Maine DMR. (2002). Kennebec River Diadramous Fish Restoration (Rep. No. 2002 Annual Progress Report). Augusta, Maine: Maine Department of Marine Resources.

Maine DMR. Maine Commercial Marine Fisheries. (2006). Retrieved from

McFarland, R. (1911). A History of the New England Fisheries. New York: University of Pennsylvania.

Mullen, M. M., Fay, C. W., Moring, J.R. (1986). Species profiles: life histories and environmental requirements of coastal fishes and invertebrates (North Atlantic) – – alewife/blueback herring. U.S. Fish and Wildl. Serv. Biol. Rep. 82(11.56). Army Corps of Engineers, TR EL-82-4. 21 pp.

Murawski, S. A. (2005). The New England Groundfish Resource. In R. Buchsbaum, J. Pederson, & W. E. Robinson (Eds.), The decline of fisheries resources in New England evaluating the impact of overfishing, contamination, and habitat degradation (pp. 11-24). Cambridge, Mass: Massachusetts Institute of Technology, MIT Sea Grant College Program.

Nickerson, A. R. (1898). Report of the Commissioner of Sea and Shore Fisheries of the State of Maine for 1897-1898. Augusta, Maine.

Nelson, G. A., Chase, B. C., & Stockwell, J. (2003). Food Habits of Striped Bass (Morone saxatilis) in Coastal Waters of Massachusetts. Journal of Northwest Atlantic Fisheries Science, 32, 1-25.

Nelson, G. A., Chase, B. C., & Stockwell, J. D. (2006). Population Consumption of Fish and Invertebrate Prey by Striped Bass (Morone saxatilis) from Coastal Waters of Northern Massachusetts, USA. Journal of Northwest Atlantic Fisheries Science, 36, 111-126.

NMFS. Species of Concern: River Herring. Retrieved from

NOAA. (2006). Status of Fishery Resources off the Northeastern US. Retrieved from

Rich, W. H. (1929). Fishing grounds of the Gulf of Maine. Augusta, Me: State of Maine, Dept. of Marine Resources.

Saunders, R., Hachey, M. A., & Fey, C. W. (2006). Maine’s Diadramous Fish Community. Fisheries, 31, 537-547.

Schalit, N., Winter, L.,  & Wippelhauser, G. All About Maine Alewives. Rockland, Maine: Maine DMR.

Spiess, A., & Cranmer, L. (2005). Devils Head, Calais, and Site 97.10: Archaeological Survey for the Land for Maine’s Future Board. Maine Historic Preservation Commission.

Spiess, A. (2007). Letter From Arthur Spiess, Senior Archaelologist to Lewis Flagg. Maine Historic Preseration Commission.

Steinberg, T. (1991). Nature incorporated industrialization and the waters of New England. New York: Cambridge University Press.

Svenning, M. A., Borgstrom, R., Dehli, T. O., Moen, G., Barrett, R. T., Pedersen, T.,  & Vader, W. (2005). The impact of marine fish predation on Atlantic salmon smolts (salmo salar) in the Tana estuary, North Norway, in the presence of an alternative prey, lesser sandeel (Ammodytes marinus). Fisheries Research, 76, 466-474.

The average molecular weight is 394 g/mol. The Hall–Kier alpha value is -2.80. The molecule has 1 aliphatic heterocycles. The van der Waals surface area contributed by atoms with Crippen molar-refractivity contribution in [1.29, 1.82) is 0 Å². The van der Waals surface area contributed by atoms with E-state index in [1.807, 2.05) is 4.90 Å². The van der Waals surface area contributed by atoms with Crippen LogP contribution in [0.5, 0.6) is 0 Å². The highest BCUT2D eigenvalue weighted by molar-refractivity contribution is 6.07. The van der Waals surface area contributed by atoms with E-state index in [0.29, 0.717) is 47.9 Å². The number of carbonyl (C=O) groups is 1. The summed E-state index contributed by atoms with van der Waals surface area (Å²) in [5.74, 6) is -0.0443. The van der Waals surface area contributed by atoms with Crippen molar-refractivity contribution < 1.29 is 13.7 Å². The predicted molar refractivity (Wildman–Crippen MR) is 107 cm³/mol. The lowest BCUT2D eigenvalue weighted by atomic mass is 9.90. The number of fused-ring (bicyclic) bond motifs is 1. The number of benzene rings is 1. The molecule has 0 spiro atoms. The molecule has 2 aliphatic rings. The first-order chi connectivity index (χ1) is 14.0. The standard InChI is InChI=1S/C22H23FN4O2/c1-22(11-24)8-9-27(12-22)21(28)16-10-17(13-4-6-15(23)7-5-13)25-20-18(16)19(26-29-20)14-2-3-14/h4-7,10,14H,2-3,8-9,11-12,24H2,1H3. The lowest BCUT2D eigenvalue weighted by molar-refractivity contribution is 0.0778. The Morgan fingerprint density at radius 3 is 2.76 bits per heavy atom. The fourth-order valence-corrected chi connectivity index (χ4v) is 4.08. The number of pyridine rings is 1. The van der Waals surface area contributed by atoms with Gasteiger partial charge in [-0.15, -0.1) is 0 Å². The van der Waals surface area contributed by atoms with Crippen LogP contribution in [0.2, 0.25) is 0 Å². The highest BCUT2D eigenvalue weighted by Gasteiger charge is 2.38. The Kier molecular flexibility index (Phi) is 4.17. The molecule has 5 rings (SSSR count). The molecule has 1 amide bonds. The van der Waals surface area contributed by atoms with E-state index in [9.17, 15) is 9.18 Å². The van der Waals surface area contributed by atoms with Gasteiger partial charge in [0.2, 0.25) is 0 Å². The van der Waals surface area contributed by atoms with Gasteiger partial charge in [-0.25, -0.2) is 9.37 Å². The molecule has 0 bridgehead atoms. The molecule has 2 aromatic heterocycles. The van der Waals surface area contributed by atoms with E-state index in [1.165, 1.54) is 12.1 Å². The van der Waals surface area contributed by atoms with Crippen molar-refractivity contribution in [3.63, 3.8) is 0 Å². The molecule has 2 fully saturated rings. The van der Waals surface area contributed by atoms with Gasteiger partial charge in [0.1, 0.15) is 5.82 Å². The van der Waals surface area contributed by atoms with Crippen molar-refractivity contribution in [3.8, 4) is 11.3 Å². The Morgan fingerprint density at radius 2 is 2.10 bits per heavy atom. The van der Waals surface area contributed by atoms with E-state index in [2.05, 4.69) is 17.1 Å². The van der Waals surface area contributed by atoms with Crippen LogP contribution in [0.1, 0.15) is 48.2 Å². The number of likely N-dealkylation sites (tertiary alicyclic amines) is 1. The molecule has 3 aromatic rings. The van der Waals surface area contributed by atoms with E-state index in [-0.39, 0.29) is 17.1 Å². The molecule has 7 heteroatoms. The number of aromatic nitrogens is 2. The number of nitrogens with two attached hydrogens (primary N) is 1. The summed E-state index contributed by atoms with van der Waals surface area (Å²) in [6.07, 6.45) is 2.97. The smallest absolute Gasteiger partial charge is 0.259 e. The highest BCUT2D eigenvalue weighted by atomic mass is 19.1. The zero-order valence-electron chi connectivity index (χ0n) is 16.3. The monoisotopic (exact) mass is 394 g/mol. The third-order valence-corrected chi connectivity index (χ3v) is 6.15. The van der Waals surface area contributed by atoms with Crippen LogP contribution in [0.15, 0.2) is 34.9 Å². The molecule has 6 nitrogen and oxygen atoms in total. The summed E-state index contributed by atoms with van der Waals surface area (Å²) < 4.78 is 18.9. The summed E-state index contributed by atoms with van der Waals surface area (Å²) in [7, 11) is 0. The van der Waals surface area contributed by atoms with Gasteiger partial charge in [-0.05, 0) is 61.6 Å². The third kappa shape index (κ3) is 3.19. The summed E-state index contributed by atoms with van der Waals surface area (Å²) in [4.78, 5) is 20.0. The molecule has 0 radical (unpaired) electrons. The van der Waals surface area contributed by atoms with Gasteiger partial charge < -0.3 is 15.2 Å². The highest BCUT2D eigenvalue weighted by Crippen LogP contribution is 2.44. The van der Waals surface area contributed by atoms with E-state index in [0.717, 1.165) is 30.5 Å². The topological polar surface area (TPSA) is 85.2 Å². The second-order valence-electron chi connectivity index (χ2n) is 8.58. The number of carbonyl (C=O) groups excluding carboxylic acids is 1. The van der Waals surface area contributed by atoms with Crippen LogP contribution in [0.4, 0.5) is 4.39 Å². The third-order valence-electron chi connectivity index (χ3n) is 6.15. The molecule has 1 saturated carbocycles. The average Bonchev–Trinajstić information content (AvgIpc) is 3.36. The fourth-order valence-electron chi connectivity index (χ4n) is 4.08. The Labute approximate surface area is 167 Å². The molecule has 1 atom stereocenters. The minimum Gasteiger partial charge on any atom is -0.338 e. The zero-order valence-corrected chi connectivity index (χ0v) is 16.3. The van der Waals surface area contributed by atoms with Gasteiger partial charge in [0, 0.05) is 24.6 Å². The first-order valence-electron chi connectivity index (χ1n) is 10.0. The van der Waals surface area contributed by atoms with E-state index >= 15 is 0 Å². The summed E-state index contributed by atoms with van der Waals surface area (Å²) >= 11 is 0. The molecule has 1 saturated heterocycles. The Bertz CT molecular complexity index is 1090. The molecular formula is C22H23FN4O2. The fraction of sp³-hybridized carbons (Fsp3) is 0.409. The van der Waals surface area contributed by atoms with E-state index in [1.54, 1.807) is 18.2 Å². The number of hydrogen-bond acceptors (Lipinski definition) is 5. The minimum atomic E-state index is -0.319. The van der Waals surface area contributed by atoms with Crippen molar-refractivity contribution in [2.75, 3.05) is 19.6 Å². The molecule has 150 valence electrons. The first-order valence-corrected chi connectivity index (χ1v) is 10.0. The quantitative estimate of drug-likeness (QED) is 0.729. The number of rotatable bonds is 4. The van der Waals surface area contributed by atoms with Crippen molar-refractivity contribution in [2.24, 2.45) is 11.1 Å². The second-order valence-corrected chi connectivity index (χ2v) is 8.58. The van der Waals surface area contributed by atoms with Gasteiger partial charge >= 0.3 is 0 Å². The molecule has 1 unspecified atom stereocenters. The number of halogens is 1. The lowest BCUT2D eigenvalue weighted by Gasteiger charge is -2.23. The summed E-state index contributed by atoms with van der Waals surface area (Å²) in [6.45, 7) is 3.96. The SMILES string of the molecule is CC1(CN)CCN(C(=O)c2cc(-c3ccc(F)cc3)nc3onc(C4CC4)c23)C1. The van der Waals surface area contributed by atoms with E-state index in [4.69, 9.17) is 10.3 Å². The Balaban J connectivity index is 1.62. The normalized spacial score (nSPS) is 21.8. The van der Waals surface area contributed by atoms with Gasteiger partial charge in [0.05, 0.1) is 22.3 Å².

Taylor, C. C. (1951). A Survey of Former Shad Streams in Maine (No. 66, Special Scientific Report: Fisheries). Washington, D.C.: United States Department of the Interieor Fish and Wildlife Service.

Thoreau, H. D., & Hovde, C. (1980). A week on the Concord and Merrimack Rivers. Princeton, N.J: Princeton University Press.

Uphoff, J.H. (2003). Predator-prey analysis of striped bass and Atlantic menhaden in upper Chesapeake Bay. Fisheries Management and Ecology, 10, 313-322.

Uttormark, P. (1984). Maine RIvers and Streams. Orno, Maine: University of Maine.

Vogel, V. J. (1987). The Blackout of Native American Cultural Achievments. American Indian Quarterly, 11, 11-35.

Walter, J. F., Overton, A. S., Ferry, K. H., & Mather, M. E. (2003). Atlantic coast feeding habits of striped bass: a synthesis supporting a coast-wide understanding of trophic biology. Fisheries Management and Ecology, 10, 349-360.

Watts, D. H. (2003). A Documentary History of the. Unpublished manuscript, Friends of the Kennebec Salmon.

WDFW. (2008). 2008 Northern Pikeminnow Sport Reward Program. Retrieved from

Whitney, G. G. (1994). From coastal wilderness to fruited plain a history of environmental change in temperate North America, 1500 to the present. New York: Cambridge University Press.

Willis, T. V. (2006). St. Croix River Alewife – Smallmouth Bass Interaction Study (Rep. No. Final Report). Portland, Maine: USM.

Willson, M. F., & Halupka, K. C. (1995). Anadramous Fish as Keystone Species in Vertebrate Communiteis. Conservation Biology, 9, 489-497.

Wilson, J., Yan, L.,  & Wilson, C. (2005). Precursors to Governance in the Maine Lobster Fishery. PNAS, 104, 15212–15217.

Zambrano, L., Scheffer, M.,  & Martinez-Ramos, M. (2001). Catastrphic response of lakes to benthivorous fish introduction. OIKOS, 94, 344-350.

This entry was posted in Honors Projects and Independent Studies, Student Research. Bookmark the permalink.